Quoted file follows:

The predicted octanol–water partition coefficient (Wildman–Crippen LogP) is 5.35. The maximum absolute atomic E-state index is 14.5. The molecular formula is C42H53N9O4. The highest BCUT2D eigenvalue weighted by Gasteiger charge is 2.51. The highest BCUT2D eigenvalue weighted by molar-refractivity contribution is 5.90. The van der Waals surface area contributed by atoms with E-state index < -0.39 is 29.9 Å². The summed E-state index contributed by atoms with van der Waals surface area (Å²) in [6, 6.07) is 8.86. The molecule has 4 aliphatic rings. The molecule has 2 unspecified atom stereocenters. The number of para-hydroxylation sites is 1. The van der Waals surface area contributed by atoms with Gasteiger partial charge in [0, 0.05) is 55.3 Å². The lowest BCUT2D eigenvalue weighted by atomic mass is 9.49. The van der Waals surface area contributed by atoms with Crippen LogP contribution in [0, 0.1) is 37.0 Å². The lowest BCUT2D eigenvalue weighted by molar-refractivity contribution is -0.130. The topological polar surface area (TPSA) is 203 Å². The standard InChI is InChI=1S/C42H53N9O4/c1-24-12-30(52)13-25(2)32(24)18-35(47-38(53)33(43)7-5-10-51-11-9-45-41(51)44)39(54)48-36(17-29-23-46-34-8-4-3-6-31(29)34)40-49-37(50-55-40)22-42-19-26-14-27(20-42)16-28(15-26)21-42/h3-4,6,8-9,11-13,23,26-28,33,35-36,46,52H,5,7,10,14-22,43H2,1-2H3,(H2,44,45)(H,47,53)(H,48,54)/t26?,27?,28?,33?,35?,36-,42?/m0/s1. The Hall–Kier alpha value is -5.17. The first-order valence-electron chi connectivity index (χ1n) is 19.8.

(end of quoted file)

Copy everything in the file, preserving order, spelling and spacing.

The predicted octanol–water partition coefficient (Wildman–Crippen LogP) is 5.35. The maximum absolute atomic E-state index is 14.5. The molecular formula is C42H53N9O4. The highest BCUT2D eigenvalue weighted by Gasteiger charge is 2.51. The highest BCUT2D eigenvalue weighted by molar-refractivity contribution is 5.90. The van der Waals surface area contributed by atoms with E-state index < -0.39 is 29.9 Å². The summed E-state index contributed by atoms with van der Waals surface area (Å²) in [6, 6.07) is 8.86. The molecule has 4 aliphatic rings. The molecule has 2 unspecified atom stereocenters. The number of para-hydroxylation sites is 1. The van der Waals surface area contributed by atoms with Gasteiger partial charge in [0, 0.05) is 55.3 Å². The lowest BCUT2D eigenvalue weighted by atomic mass is 9.49. The van der Waals surface area contributed by atoms with Crippen LogP contribution in [0, 0.1) is 37.0 Å². The lowest BCUT2D eigenvalue weighted by molar-refractivity contribution is -0.130. The topological polar surface area (TPSA) is 203 Å². The standard InChI is InChI=1S/C42H53N9O4/c1-24-12-30(52)13-25(2)32(24)18-35(47-38(53)33(43)7-5-10-51-11-9-45-41(51)44)39(54)48-36(17-29-23-46-34-8-4-3-6-31(29)34)40-49-37(50-55-40)22-42-19-26-14-27(20-42)16-28(15-26)21-42/h3-4,6,8-9,11-13,23,26-28,33,35-36,46,52H,5,7,10,14-22,43H2,1-2H3,(H2,44,45)(H,47,53)(H,48,54)/t26?,27?,28?,33?,35?,36-,42?/m0/s1. The Hall–Kier alpha value is -5.17. The first-order valence-electron chi connectivity index (χ1n) is 19.8.